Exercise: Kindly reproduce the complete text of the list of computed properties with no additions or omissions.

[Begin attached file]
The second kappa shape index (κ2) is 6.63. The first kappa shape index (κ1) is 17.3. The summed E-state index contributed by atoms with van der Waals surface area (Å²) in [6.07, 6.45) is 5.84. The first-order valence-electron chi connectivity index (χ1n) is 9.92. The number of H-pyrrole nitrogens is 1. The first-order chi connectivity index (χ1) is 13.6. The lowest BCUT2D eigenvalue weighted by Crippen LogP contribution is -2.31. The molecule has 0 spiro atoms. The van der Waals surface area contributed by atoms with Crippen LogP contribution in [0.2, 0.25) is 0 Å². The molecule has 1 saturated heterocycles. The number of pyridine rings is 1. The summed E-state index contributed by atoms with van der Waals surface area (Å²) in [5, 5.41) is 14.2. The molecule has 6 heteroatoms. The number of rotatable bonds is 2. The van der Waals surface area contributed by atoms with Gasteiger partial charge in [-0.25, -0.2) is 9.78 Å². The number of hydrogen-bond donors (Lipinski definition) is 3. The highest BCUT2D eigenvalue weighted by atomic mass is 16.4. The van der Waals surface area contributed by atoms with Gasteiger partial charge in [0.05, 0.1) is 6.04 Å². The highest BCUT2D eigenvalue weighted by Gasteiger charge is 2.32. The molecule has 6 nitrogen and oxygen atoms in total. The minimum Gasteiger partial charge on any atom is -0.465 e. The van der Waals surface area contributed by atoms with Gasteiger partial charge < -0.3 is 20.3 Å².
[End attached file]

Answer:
The second kappa shape index (κ2) is 6.63. The first kappa shape index (κ1) is 17.3. The summed E-state index contributed by atoms with van der Waals surface area (Å²) in [6.07, 6.45) is 5.84. The first-order valence-electron chi connectivity index (χ1n) is 9.92. The number of H-pyrrole nitrogens is 1. The first-order chi connectivity index (χ1) is 13.6. The lowest BCUT2D eigenvalue weighted by Crippen LogP contribution is -2.31. The molecule has 0 spiro atoms. The van der Waals surface area contributed by atoms with Crippen LogP contribution in [0.2, 0.25) is 0 Å². The molecule has 1 saturated heterocycles. The number of pyridine rings is 1. The summed E-state index contributed by atoms with van der Waals surface area (Å²) in [5, 5.41) is 14.2. The molecule has 6 heteroatoms. The number of rotatable bonds is 2. The van der Waals surface area contributed by atoms with Gasteiger partial charge in [-0.25, -0.2) is 9.78 Å². The number of hydrogen-bond donors (Lipinski definition) is 3. The highest BCUT2D eigenvalue weighted by atomic mass is 16.4. The van der Waals surface area contributed by atoms with Gasteiger partial charge in [0.05, 0.1) is 6.04 Å². The highest BCUT2D eigenvalue weighted by Gasteiger charge is 2.32. The molecule has 6 nitrogen and oxygen atoms in total. The minimum Gasteiger partial charge on any atom is -0.465 e. The van der Waals surface area contributed by atoms with Gasteiger partial charge < -0.3 is 20.3 Å².